The Last Drink at the Phoenix Artist Club, London.
Star rating: four stars ★ ★ ★ ★ ✩
This surprisingly capacious space tucked away at the far end of a well upholstered bar was an ideal venue for this evening of drinking songs, drawn from the cornucopia of cabaret and music theatre repertoire harking back to the days of the Weimar Republic in Berlin.
The decadent air associated with that time was echoed in the ambiguous sexual innuendo running through many of the songs with the blatant references to casual encounters with either sex. The early start – 6.30pm – didn’t preclude strong adult language either, but such was the variety of song and poetry readings in the relatively short, meticulously planned programme, yet cannily delivered off the cuff, and the hour passed by in a flash.
William Ludwig had recently given his show in a run of performances at the Ruhr Festival where the largely German-speaking audience would have appreciated his idiomatic command of their language in the songs from the Kurt Weill-Bertolt Brecht shows Happy End and The Threepenny Opera.
These early examples of the genre had lost none of their potency as they fell on our newly minted ears in his searing interpretations.
It was a clever move to widen the theme’s perspective to include the recent ‘Cigarettes and Chocolate Milk’, self-indulgences of a softer kind for singer-songwriter Rufus Wainwright, as well as ‘The Coffee Song’ (subtitled ‘There’s An Awful lot of Coffee in Brazil’), sung in German, that was a hit for Frank Sinatra back in 1946.
The image of the lone drinker was portrayed in Jacque Brel’s ‘L’Ivrogne’, as well as that bar ballad ‘One For My Baby’ with its plea: ‘you simply gotta listen to me/’Till it’s all talked away’. Ludwig captured the wee small hours mood to perfection, aided and abetted by fine pianist Dean Austin who, great extemporiser though he is, wisely stuck to the arrangement which many of the audience will have been familiar with (from the album Only the Lonely, Sinatra again).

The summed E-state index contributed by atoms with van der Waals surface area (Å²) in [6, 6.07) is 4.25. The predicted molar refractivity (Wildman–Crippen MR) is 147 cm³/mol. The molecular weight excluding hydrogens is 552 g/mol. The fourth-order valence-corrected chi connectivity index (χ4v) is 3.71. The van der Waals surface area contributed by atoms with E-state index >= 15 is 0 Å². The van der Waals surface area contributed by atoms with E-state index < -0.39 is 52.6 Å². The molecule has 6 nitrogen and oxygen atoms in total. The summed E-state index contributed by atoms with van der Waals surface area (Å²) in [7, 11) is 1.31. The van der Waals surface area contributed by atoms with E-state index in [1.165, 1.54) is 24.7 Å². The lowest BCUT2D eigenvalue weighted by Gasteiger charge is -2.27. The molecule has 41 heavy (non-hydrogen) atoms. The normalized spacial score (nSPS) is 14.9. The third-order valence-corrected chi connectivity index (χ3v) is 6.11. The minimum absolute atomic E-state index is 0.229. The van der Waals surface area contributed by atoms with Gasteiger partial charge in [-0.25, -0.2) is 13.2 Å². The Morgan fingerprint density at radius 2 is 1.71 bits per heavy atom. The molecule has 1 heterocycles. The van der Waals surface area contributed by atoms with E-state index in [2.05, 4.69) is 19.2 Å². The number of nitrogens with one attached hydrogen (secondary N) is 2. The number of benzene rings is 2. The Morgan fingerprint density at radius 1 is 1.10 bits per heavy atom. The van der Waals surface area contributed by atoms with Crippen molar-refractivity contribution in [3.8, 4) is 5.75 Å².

Johnny Mercer was the lyricist too of ‘Drinking Again’, and Ludwig also included Joni Mitchell’s 1971 widely-admired album track ‘A Case of You’, as well as the more recent ‘Don’t You Want Me’ (Human League).
‘Make It Another Old-Fashioned Please’ was a natural for inclusion, a song for the cocktail hour by Cole Porter for Ethel Merman that Ludwig made all his own. There was also Sondheim’s ‘The Ladies Who Lunch’ from Company, where the singer offered his tipsy toast to Mahler, the composer who was all the rage in 1970s New York thanks to the championship of Leonard Bernstein and his New York Philharmonic.
Like Joni Mitchell’s ‘A Case of You’, the tricky accompaniment was played in exemplary fashion by pianist Austin, of whom Ludwig was deeply appreciative.
Never one to just give us the notes on the paper, but always capturing the spirit of the song, his jazz-tinged keyboard stylings added a musical sheen to this very successful early evening programme.
This team is back at The Pheasantry in the Kings Road with a new cabaret, Foreign Affair, on 1 October at The Pheasantry… Look out for them!